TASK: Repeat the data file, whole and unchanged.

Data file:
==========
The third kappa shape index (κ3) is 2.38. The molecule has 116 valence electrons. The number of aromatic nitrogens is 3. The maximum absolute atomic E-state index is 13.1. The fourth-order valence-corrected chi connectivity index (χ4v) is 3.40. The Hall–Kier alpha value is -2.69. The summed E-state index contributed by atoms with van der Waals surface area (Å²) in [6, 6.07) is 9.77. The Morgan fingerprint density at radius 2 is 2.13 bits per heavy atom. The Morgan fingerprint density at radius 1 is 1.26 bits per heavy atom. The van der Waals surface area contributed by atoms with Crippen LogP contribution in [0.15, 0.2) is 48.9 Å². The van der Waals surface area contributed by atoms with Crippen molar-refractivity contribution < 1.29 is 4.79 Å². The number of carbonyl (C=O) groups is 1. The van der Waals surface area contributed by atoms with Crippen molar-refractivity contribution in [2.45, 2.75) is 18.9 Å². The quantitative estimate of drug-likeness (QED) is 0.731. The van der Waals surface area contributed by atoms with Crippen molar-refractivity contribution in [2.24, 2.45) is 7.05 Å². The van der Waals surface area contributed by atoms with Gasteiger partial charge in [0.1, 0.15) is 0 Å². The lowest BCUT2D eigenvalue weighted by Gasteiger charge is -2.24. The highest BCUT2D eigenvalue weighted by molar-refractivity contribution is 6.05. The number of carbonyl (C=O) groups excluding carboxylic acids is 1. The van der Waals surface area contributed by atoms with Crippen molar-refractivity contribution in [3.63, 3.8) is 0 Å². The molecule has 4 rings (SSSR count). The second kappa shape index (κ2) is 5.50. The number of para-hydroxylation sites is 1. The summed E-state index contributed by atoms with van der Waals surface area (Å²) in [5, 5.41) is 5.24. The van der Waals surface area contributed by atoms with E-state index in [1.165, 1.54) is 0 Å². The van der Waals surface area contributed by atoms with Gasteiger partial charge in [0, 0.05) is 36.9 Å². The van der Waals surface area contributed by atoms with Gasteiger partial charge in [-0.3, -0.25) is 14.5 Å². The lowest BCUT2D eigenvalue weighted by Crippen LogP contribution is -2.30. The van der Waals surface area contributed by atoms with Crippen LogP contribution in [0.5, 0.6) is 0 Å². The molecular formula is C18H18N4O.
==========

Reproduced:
The third kappa shape index (κ3) is 2.38. The molecule has 116 valence electrons. The number of aromatic nitrogens is 3. The maximum absolute atomic E-state index is 13.1. The fourth-order valence-corrected chi connectivity index (χ4v) is 3.40. The Hall–Kier alpha value is -2.69. The summed E-state index contributed by atoms with van der Waals surface area (Å²) in [6, 6.07) is 9.77. The Morgan fingerprint density at radius 2 is 2.13 bits per heavy atom. The Morgan fingerprint density at radius 1 is 1.26 bits per heavy atom. The van der Waals surface area contributed by atoms with Crippen LogP contribution in [0.15, 0.2) is 48.9 Å². The van der Waals surface area contributed by atoms with Crippen molar-refractivity contribution < 1.29 is 4.79 Å². The number of carbonyl (C=O) groups is 1. The van der Waals surface area contributed by atoms with Crippen molar-refractivity contribution in [2.45, 2.75) is 18.9 Å². The quantitative estimate of drug-likeness (QED) is 0.731. The van der Waals surface area contributed by atoms with Crippen molar-refractivity contribution in [2.24, 2.45) is 7.05 Å². The van der Waals surface area contributed by atoms with Gasteiger partial charge in [0.1, 0.15) is 0 Å². The lowest BCUT2D eigenvalue weighted by Gasteiger charge is -2.24. The highest BCUT2D eigenvalue weighted by molar-refractivity contribution is 6.05. The number of carbonyl (C=O) groups excluding carboxylic acids is 1. The van der Waals surface area contributed by atoms with Crippen molar-refractivity contribution in [3.63, 3.8) is 0 Å². The molecule has 4 rings (SSSR count). The second kappa shape index (κ2) is 5.50. The number of para-hydroxylation sites is 1. The summed E-state index contributed by atoms with van der Waals surface area (Å²) in [5, 5.41) is 5.24. The van der Waals surface area contributed by atoms with E-state index in [1.165, 1.54) is 0 Å². The van der Waals surface area contributed by atoms with Gasteiger partial charge in [0, 0.05) is 36.9 Å². The van der Waals surface area contributed by atoms with Gasteiger partial charge in [-0.3, -0.25) is 14.5 Å². The lowest BCUT2D eigenvalue weighted by Crippen LogP contribution is -2.30. The van der Waals surface area contributed by atoms with Crippen LogP contribution in [0.5, 0.6) is 0 Å². The molecular formula is C18H18N4O.